To address such concerns, enormous resources must be pooled and focused. In 2015, JPMorgan Chase & Co., Goldman Sachs and Morgan Stanley decided to form a data company so that they could all save money instead of cleaning and formatting their own data. Bloomberg has created a data science unit that is already facing crushing internal demand for its services. “We are at this weird point,” says Curtis Ravenel, Bloomberg’s head of sustainability. “Some people think that there is too much being disclosed. Others worry that the amount of information has exceeded our ability to do anything with it. So this means that we need better tools, because big data is going to change everything.”

Whether we like it or not, and whether we are ready or not, we have entered a universe in which quadrillions of data points are gathered on almost every aspect of our individual and institutional lives. Right now tens of thousands of people are laboring to discover what kinds of insights such big data might offer. Despite the mighty challenges in addressing data quality, availability and connectivity, the central questions that we now face as a society are philosophical: What do we want to know, and why? What are the signals that we are looking for in the middle of this ocean of noise?

We could extract intelligence for many reasons: to advance our own interests, to understand markets better, to create improved products, to predict the future, to expand our control and to make money. All those incentives will drive the system of big data forward. But here is the surprising reality: In addition to all of that, we also could employ the ever-improving field of data science to understand the complexities of business and capital markets in breathtaking new ways.

There already is a strong drive from several quarters to place corporate and investor performance in their larger regional or global contexts. Many of the disclosure instruments invented over the past two decades, including the GRI, have focused on the release of aggregated information at the institutional level, which is most relevant to investors. In the past the push was for a company like Ford Motor Co. to gather all the information from all of its far-flung units and report on its total energy use. But now, with the creation of global goals on environmental and social concerns ranging from the national greenhouse-gas targets of the COP 21 Paris meeting to the comprehensive Sustainable Development Goals for 2030 released by the U.N., the focus will expand to include the institutional contribution to the sustainability context — the impact within specific geographic limits and targets. Through this lens one asks less about the performance of a company as a whole and more on how its products — and research, marketing and capital expenditures — affect the overall greenhouse-gas emission targets of a particular place, such as France.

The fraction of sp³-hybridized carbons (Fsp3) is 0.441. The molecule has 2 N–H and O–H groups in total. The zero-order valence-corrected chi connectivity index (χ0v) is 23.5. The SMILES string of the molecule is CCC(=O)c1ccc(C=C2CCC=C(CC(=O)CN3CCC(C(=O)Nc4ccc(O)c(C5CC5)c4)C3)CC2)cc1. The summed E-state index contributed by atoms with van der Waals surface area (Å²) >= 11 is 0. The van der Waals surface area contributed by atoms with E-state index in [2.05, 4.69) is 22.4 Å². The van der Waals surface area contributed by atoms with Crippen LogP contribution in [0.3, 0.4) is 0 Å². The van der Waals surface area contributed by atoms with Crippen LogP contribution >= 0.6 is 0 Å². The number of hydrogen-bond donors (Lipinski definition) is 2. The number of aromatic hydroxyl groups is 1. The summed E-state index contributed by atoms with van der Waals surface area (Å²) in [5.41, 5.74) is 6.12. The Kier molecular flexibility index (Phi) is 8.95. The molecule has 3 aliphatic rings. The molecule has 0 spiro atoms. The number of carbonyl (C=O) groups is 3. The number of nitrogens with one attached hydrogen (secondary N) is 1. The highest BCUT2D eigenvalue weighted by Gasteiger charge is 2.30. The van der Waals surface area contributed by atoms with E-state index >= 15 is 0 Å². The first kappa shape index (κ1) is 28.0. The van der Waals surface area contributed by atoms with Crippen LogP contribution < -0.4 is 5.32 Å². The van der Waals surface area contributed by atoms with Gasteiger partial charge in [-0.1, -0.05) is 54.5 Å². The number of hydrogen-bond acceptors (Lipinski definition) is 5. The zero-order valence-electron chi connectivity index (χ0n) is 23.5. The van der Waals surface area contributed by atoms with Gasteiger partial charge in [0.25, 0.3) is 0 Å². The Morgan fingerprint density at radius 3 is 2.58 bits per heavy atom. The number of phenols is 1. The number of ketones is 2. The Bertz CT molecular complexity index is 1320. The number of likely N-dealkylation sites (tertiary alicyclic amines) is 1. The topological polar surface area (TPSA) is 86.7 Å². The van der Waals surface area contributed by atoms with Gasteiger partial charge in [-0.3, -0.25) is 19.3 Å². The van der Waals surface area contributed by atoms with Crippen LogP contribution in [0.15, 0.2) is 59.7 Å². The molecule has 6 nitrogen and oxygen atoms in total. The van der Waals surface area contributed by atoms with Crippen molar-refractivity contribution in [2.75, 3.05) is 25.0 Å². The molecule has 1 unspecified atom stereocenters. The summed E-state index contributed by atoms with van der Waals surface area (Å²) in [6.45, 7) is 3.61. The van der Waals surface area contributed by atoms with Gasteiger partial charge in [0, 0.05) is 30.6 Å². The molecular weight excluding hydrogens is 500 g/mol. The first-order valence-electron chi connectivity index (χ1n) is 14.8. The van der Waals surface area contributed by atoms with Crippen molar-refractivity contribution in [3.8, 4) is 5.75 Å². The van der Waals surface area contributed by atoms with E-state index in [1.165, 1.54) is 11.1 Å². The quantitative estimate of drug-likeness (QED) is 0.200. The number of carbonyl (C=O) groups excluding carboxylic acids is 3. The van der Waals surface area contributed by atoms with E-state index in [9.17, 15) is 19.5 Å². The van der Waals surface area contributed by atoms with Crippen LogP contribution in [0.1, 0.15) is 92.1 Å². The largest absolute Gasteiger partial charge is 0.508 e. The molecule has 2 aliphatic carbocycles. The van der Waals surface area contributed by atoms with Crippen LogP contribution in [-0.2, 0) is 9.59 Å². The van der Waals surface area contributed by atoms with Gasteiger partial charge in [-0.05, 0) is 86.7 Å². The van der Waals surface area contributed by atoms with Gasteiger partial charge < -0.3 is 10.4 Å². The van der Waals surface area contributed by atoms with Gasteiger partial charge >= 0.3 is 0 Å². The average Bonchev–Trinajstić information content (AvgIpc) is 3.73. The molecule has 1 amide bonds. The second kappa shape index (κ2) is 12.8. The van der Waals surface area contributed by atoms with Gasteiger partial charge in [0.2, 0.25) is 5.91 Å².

An equally promising project has been launched by Steven Lydenberg, a longtime pioneer in the integration of ESG information and founding director of Harvard’s Initiative for Responsible Investment. Lydenberg has proposed the bold Investment Integration Project to look at the collective action problem — how the combined decisions of portfolio managers often end up negatively affecting the stability and sustainability of whole industries and ecosystems.

As part of the evidence for this expansion of perspective, Lydenberg points to Bank of England governor Mark Carney, who in September surprised financial markets by highlighting climate change as a major threat to global economic security. Carney, who chairs the powerful Financial Stability Board, has launched the Task Force on Climate-­Related Financial Disclosures, chaired by Michael Bloomberg.

One of the most alluring opportunities offered by the new approach to sustainability data is to put real flesh on the conceptual bones set forth by the IIRC’s multicapital model. Today the idea of correlating the relative inputs and outputs of six forms of capital would seem conceptually valuable but computationally impossible. The creation of new data driven by new algorithms will allow us to explore previously hidden correlations that could have a major impact on value.

For example, though every CEO ritually announces that “our employees are our most important asset,” the real assessment of the value of human and social capital within companies has been skimpy. To tackle the task, one must ask new questions about the relationship between the complex needs and skills of employees and other forms of performance. Under what circumstances would training one’s own workforce provide a better stock price or a lower cost of capital? How could we tell which forms of work flow or decision making would best enhance all the capitals required by a business model to succeed? Could broader and more democratic participation and higher degrees of diversity increase a company’s ability to respond to a complex and rapidly changing technical and competitive environment?